According to the World Health Organization, an estimated 15 million babies are born before 37 weeks gestation every year
In the U.S., premature births now occur in one out of every 10 infants born, reported by the March of Dimes after the non-profit discovered a steady increase in preterm births over the last two years.
Once thought of as having an extremely low mortality rate, the truth is that the survival rate of infants born at 22 to 24 weeks gestation has also increased from 30-percent in 2000 to 36-percent in 2011.
So the fact that Courtney Stensrud’s premature baby turning three wouldn’t be such a headline, but there’s one caveat: Her daughter wasn’t born at 24 weeks or even 22 weeks.
Courtney’s daughter was born at only 21 weeks, four days gestation, making her the most premature baby ever born.
However, it wasn’t easy to reach the three-year milestone.
Just after Courtney gave birth, a neonatologist at the hospital told her that her 15-ounce daughter had an extremely low chance of survival and even initially counseled against resuscitating the baby.
Courtney listened to the doctor as she held her teeny, tiny baby with the umbilical cord still attached and knew her daughter’s survival was a longshot.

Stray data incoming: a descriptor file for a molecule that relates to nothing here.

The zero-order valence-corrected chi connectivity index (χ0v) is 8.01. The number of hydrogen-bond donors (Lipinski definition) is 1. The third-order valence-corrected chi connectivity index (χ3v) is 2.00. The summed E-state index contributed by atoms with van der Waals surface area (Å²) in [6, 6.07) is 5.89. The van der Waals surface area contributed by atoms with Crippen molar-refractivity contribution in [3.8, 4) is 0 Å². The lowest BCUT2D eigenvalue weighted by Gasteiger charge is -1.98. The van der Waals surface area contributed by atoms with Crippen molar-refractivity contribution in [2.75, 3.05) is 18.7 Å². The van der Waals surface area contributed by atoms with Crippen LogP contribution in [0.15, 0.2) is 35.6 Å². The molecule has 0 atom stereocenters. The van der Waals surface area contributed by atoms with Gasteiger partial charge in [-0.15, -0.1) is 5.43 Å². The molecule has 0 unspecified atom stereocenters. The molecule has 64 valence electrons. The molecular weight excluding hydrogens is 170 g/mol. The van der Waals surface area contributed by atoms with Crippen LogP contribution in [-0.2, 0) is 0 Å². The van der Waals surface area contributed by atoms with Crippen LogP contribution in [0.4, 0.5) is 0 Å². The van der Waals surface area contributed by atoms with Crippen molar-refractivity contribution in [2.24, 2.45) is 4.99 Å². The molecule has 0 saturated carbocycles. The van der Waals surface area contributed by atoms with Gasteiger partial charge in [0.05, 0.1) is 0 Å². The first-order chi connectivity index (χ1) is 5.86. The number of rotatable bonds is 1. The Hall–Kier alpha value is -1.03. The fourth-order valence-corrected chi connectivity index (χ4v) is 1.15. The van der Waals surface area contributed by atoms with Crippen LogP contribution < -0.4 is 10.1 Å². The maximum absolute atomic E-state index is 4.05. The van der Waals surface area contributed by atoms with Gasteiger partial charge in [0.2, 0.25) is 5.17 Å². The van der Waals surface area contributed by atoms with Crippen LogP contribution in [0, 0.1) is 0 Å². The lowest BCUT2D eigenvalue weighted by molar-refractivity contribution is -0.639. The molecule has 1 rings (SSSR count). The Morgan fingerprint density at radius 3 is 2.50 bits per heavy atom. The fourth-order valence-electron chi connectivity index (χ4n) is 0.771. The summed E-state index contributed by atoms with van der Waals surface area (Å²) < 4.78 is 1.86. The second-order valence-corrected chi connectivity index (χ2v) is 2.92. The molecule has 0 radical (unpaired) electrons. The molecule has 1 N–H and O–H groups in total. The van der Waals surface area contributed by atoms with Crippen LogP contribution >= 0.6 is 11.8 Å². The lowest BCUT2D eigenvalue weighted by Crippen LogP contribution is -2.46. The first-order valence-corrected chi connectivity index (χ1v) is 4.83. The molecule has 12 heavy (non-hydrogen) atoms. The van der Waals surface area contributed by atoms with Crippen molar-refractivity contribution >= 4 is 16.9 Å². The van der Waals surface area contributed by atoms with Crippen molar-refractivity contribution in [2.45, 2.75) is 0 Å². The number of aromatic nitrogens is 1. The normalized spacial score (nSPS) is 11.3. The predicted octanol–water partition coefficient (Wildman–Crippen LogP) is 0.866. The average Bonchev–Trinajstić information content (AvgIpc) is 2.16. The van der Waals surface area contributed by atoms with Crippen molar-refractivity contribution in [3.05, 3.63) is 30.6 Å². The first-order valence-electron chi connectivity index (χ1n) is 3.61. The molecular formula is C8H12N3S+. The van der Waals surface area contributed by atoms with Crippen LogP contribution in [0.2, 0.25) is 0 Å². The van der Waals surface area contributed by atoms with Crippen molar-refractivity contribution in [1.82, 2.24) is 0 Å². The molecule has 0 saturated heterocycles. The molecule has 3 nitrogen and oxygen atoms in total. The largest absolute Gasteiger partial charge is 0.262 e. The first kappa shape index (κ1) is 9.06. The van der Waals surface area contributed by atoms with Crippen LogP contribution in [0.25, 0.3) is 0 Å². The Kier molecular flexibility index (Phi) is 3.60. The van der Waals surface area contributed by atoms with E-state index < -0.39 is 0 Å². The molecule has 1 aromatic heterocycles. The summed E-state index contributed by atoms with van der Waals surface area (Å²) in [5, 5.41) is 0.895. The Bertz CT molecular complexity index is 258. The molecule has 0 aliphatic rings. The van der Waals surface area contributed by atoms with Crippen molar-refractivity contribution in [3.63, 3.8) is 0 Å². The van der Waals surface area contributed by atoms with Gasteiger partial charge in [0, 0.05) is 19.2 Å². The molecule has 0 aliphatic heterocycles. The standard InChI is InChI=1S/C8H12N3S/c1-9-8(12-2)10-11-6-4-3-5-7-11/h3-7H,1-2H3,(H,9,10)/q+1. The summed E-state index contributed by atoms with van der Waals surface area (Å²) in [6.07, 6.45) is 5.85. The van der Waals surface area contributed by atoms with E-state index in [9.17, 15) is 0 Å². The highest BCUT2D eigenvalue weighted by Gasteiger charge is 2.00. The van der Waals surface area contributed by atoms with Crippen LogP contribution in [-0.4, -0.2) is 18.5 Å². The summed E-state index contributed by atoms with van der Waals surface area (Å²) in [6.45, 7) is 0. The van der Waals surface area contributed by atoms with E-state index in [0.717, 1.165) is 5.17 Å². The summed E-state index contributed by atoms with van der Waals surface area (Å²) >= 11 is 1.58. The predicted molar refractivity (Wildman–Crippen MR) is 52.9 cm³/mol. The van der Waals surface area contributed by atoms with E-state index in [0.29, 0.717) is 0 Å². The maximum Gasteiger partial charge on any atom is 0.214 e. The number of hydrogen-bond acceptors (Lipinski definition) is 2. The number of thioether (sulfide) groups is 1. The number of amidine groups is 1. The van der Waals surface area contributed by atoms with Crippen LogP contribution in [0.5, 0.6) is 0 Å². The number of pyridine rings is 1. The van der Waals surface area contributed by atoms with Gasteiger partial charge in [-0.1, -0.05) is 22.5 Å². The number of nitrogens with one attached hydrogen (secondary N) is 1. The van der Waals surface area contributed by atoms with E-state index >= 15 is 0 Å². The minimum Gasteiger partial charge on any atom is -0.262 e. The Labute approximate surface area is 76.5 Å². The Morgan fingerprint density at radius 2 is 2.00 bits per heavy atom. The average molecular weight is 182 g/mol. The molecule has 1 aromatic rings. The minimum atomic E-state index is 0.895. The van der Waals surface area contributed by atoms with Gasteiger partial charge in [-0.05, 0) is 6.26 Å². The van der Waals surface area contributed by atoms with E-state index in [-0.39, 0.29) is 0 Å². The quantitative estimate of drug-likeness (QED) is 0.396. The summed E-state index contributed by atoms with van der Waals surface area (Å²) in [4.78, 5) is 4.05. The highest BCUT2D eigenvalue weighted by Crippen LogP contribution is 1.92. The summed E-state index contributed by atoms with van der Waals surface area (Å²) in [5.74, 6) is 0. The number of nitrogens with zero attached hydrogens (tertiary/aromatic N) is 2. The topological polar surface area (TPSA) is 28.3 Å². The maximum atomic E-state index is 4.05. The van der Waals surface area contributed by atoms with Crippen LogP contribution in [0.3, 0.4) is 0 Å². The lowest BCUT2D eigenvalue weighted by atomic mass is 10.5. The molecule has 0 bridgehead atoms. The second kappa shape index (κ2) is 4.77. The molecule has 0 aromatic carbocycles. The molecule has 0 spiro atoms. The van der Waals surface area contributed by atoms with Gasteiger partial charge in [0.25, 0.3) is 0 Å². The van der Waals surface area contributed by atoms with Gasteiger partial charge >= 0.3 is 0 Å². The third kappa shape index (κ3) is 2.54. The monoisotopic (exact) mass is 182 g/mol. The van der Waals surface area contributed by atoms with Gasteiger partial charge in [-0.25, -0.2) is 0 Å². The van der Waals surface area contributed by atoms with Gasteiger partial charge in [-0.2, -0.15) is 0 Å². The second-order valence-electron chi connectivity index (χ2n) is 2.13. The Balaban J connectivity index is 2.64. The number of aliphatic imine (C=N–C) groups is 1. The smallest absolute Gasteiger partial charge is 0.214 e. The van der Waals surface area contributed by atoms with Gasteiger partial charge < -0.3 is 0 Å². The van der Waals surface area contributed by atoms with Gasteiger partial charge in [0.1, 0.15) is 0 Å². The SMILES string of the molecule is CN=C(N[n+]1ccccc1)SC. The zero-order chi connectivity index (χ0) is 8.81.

“Although I was listening to him, I just felt something inside of me say, ‘Just have hope and have faith.’ It didn’t matter to me that she was 21 weeks and four days. I didn’t care,” Courtney said.
“As he was talking to me, I just said, ‘Will you try?’ And he said he would, and three years later, we have our little miracle baby,” Courtney said.
Courtney and her husband don’t share their daughter’s story with many people.
“I don’t tell her story a lot, but when I do, people are amazed,” Courtney said. “If there’s another woman in antepartum that is searching Google, they can find this story and they can find a little bit of hope and a little bit of faith.”
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The neonatologist that treated Courtney’s daughter warns that this is just one case and more research needs to be done on preemies born less than 22 weeks gestation.
“We have to be very cautious about generalizing one good outcome to a larger population,” he said.
“We reported this case because after this resuscitation she did well, but it may be possible that this is just an extraordinary case and that we shouldn’t expect the same from other babies. We have to learn more before we can make any conclusions.”